There is an interesting news article making the rounds today raising the question about some graffiti-like symbols on a piece of pottery, found at the peninsular Thai site of Phu Khao Thong, being related to the Indus script. The image below is taken from the article, which you can read here.
“The discovery of a Tamil-Brahmi pottery inscription of about the second century CE at the same site was reported earlier ( The Hindu, July 16, 2006). One can presume that the present inscription is also from the Tamil country and belongs approximately to the same period. The two characters incised on the pottery now reported are not in the Brahmi script. They appear to be graffiti symbols of the type seen on the South Indian megalithic pottery of the Iron Age-Early Historical Period (second century BCE to third century CE).”
It isn’t unusual (but definitely cool and exciting) to find evidence of contact with South Indian cultures at this site in Thailand. However, I think the claim that these might be Indus symbols is a bit premature. The Indus script fell out of use around 1900 BC, almost two-thousand years earlier than the pottery sherd in question. There hasn’t been any strong archaeological evidence showing the the Indus script was still in use anywhere in South Asia during that time. My advisor is one of the leading scholars of the Indus and as a result I’m surrounded by lots of smart graduate students who study in South Asia. I sent the article to some of my colleagues and one of my friends, Heather, who is studying Ashokan rock edicts written in the Brahmi script, responded with the following:
I’ve spent a lot of time looking at Tamil-Brahmi lately though…I’d say those are definitely Brahmi characters (Lal has an often-refuted 1960 article that says otherwise, looking for continuity between the two scripts as well as the megalithic pottery graffiti of South India). The “diamond” is clearly a square and is the Brahmi letter [ba]. As for the other one, if we are looking at the sherd upside down (hard to tell orientation) then it is a [ga] perhaps with a vowel diacritic. But if right side up (as presented) I would argue for [la] written in an angular form due to the difficulty of using a stylus to inscribe pottery in a curve. So, a reading of bala (name??) would be consistent with other graffiti on bowl rims in Brahmi from this time…not a lost fragment of the Indus script.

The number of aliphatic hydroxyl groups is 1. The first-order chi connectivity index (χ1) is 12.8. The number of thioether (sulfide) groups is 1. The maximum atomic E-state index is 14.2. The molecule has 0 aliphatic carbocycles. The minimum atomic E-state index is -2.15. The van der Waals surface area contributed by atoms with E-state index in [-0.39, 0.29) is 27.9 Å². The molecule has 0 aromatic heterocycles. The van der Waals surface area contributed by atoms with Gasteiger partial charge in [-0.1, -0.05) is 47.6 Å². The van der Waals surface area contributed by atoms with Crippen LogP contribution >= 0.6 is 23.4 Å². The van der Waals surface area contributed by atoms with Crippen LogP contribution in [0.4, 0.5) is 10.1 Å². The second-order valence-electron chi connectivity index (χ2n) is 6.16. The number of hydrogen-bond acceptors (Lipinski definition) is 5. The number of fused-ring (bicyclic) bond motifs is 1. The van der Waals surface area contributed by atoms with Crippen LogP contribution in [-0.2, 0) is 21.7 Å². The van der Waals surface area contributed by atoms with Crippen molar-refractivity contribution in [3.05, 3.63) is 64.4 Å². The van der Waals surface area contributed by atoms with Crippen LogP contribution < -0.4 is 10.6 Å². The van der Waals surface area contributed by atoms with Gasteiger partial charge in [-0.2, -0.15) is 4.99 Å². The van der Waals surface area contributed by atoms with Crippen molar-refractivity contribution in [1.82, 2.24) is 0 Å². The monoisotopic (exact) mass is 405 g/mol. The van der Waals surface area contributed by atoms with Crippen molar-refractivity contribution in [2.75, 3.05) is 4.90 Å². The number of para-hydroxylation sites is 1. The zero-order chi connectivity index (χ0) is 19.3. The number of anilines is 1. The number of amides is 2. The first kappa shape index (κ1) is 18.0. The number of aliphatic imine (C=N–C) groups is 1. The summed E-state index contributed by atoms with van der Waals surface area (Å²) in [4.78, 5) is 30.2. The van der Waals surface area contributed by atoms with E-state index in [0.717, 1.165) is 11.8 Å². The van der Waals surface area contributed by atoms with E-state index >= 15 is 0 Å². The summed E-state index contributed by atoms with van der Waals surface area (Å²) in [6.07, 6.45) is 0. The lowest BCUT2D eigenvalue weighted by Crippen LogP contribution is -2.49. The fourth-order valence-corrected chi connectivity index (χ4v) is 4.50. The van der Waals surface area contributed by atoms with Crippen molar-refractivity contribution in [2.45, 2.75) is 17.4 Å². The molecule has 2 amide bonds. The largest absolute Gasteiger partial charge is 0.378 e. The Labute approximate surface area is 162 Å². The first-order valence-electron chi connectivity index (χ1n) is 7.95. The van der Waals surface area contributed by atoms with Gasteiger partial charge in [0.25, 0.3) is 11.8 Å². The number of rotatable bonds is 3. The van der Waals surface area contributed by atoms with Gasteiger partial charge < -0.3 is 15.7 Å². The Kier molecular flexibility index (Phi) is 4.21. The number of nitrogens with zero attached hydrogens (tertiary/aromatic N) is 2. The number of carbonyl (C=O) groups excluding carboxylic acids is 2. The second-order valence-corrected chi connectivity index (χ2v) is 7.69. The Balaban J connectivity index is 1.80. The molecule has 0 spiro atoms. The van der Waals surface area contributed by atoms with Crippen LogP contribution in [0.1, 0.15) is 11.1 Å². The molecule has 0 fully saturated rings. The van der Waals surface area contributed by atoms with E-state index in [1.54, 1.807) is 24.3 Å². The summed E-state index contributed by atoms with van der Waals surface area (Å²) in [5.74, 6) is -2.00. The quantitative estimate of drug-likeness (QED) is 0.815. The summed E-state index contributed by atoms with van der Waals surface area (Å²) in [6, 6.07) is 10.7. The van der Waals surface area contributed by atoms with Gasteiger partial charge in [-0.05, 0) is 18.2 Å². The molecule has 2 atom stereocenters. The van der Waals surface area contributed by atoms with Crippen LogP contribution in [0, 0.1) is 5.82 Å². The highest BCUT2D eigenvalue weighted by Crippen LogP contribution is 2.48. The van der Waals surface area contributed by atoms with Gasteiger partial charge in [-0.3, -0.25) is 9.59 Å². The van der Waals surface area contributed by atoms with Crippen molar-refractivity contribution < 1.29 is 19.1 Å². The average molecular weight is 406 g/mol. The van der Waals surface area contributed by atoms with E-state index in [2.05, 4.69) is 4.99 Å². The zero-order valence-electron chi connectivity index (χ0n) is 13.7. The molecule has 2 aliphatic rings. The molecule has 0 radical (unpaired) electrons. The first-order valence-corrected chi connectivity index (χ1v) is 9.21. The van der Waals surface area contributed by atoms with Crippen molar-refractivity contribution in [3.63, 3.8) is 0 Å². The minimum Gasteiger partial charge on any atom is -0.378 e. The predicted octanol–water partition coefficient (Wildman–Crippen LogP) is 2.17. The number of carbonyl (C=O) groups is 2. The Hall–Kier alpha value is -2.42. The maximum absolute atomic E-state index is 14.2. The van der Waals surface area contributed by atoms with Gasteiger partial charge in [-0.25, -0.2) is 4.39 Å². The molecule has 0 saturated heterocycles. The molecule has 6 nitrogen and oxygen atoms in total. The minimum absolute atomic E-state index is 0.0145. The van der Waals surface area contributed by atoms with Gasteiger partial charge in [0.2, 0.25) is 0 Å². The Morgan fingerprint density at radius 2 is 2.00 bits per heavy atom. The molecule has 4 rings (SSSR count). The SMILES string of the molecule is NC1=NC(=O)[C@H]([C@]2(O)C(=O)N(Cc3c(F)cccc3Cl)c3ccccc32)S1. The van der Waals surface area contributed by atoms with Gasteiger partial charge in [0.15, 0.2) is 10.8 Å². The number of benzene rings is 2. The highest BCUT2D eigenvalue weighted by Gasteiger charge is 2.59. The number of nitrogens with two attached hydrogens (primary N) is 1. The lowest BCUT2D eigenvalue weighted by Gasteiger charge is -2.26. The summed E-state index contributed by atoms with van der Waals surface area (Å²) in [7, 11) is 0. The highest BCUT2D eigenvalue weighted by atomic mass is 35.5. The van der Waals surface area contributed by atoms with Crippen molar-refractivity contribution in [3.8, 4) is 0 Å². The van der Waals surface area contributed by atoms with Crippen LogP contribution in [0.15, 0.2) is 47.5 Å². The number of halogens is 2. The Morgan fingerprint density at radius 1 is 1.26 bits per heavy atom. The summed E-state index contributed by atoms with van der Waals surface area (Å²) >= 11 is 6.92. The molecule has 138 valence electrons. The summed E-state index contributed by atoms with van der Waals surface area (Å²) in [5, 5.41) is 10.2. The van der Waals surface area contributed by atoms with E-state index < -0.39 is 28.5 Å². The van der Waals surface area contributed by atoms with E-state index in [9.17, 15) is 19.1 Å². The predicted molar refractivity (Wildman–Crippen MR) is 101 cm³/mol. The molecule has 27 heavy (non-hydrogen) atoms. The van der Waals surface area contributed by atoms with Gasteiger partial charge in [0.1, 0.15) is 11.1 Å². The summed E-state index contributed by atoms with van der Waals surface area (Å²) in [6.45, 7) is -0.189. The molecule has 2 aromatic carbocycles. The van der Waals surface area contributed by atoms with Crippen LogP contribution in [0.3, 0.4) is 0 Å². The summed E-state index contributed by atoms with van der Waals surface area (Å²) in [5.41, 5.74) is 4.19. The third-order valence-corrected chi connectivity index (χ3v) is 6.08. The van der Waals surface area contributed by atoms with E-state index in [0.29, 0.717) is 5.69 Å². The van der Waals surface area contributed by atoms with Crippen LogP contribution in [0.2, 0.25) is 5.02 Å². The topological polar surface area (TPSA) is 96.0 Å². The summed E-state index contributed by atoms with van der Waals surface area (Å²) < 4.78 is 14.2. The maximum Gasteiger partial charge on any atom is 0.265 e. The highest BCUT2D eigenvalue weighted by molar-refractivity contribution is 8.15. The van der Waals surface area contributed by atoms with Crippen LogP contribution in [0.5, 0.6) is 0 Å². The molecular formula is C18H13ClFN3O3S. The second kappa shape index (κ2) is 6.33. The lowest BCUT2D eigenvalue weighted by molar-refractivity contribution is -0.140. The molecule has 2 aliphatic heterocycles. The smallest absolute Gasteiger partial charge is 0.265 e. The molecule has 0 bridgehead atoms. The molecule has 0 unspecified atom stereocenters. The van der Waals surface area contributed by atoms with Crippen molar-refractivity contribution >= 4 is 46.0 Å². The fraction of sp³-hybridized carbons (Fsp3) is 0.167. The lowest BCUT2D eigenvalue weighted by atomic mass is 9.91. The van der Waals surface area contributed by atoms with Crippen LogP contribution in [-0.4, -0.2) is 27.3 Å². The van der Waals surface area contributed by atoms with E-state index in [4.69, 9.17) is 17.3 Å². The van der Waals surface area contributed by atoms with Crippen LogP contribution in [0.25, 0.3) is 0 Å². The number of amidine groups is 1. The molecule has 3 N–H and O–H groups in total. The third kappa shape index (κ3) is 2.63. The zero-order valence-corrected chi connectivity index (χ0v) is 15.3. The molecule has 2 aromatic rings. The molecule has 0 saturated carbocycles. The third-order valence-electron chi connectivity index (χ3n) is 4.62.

That said, I’m working on my paper about continuity of symbols over time and it’s certainly possible that some common megalithic signs and symbols were incorporated into early Brahmi scripts.
The author of the article, Iravatham Mahadevan, does briefly mention “the possibility that the languages of the Indus Civilisation and South India belong to the same family, namely Dravidian.” I don’t know how much research has been done on this topic (anyone else have any ideas?). Mahadevan has found other evidence in India connecting the Indus script with South India (see here). There was also a rather famous discovery of a Neolithic adze with supposedly Indus script carvings on it found in Tamil Nadu (article here). Although the adze was dated to 2000-1500 BC, a bit closer in time to when the Indus script was actually used.
The bottom line is that it is hard to draw such big conclusions based on two not-very-clear symbols on a pottery sherd. At the same time, the archaeology of Southeast Asia (and South India for that matter) is still so new and there is still so much work to be done that sometimes all it takes is a single find to totally change our ideas about what was happening in the past. But, these kinds of finds need to be evaluated carefully before we start rewriting the history books.